NYFB Testifies on Food Insecurity Programs
New York Farm Bureau Deputy Public Policy Director Elizabeth Wolters testified during today’s virtual hearing on the success of food purchase and assistance programs that support both farmers and low-income New Yorkers.
Wolters spoke before the Assembly Standing Committee on Social Services that is examining how the pandemic has affected the availability of food access in New York State. Her comments echoed the written testimony submitted by New York Farm Bureau President David Fisher.
In recent months, farmers and dairy cooperatives have responded in big ways to help facilitate food donation efforts in urban and rural areas across the state. Linking up locally produced food with people in need has been an ongoing effort as part of New York Farm Bureau’s Harvest for All initiative that has donated more than 150 million of pounds of food over the past 15 years through Feeding New York State and its regional food banks.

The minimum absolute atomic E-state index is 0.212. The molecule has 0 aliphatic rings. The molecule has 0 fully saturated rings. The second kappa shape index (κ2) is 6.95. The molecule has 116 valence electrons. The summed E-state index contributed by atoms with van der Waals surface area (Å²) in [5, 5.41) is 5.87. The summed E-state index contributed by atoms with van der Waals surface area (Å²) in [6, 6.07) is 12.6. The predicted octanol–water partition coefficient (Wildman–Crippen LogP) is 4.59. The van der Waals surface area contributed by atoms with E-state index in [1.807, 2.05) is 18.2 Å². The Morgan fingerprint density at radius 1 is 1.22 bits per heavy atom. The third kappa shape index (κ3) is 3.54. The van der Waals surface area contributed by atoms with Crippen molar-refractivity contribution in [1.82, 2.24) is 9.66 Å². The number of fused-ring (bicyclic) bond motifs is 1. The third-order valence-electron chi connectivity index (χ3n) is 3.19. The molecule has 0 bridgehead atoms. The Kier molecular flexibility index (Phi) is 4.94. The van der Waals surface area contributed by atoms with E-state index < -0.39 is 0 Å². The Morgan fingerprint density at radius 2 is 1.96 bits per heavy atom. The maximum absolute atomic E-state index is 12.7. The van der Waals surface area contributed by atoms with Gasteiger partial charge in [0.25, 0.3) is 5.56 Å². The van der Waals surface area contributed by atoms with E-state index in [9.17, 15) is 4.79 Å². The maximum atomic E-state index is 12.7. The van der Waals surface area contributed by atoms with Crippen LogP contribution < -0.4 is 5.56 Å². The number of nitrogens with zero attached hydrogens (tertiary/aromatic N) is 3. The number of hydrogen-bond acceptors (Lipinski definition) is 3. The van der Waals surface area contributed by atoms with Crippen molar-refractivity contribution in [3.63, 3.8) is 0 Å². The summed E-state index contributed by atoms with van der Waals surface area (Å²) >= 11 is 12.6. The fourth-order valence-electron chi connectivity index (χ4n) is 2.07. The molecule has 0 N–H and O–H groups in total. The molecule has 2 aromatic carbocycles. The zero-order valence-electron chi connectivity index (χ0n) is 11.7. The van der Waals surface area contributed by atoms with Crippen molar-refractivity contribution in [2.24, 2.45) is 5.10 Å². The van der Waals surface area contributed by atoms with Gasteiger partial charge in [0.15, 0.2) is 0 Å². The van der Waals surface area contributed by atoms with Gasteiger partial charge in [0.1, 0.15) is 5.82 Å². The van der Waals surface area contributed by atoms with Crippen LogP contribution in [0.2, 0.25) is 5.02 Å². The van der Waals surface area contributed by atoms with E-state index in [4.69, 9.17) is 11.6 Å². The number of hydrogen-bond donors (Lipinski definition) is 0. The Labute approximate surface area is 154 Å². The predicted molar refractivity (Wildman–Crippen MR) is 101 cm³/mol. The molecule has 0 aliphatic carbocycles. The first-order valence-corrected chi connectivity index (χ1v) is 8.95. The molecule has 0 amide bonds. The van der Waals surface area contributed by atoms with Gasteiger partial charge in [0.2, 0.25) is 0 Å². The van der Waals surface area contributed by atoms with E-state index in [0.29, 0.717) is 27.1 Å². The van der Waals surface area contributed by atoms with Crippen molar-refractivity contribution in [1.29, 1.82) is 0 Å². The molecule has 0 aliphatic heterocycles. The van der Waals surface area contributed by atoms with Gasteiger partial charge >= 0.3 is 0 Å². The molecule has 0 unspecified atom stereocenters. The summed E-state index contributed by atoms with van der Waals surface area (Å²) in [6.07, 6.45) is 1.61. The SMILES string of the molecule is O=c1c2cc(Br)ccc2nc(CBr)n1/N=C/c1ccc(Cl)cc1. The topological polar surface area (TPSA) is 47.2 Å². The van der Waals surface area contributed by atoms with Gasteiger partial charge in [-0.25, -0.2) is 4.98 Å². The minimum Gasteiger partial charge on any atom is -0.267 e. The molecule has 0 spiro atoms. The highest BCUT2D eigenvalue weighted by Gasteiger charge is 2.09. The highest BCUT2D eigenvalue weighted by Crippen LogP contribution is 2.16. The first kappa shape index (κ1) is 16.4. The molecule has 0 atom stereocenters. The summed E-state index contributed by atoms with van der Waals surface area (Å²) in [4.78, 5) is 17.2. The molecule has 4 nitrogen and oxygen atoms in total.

Wolters testified how Nourish NY and the USDA’s Food Box programs have been especially needed during COVID-19. The food purchases have benefited farmers who saw their supply chains disrupted in the onset of the pandemic forcing down commodity prices they received. Nourish NY, a New York State funded program administered by the Department of Agriculture and Markets, provided a streamlined approach to quickly redirect that food to people who needed it most.
“In this depressed farm economy and the market upheaval from COVID-19, Nourish-NY payments have not only provided food to New York residents in need, it has helped keep farms afloat in a challenging financial environment,” said Wolters.
New York Farm Bureau’s testimony also supported the continued ability of people to use SNAP EBT cards at farmers markets to purchase fresh, local produce, but asked Assembly members to advocate at the federal level for their use to make direct online purchases from farms too.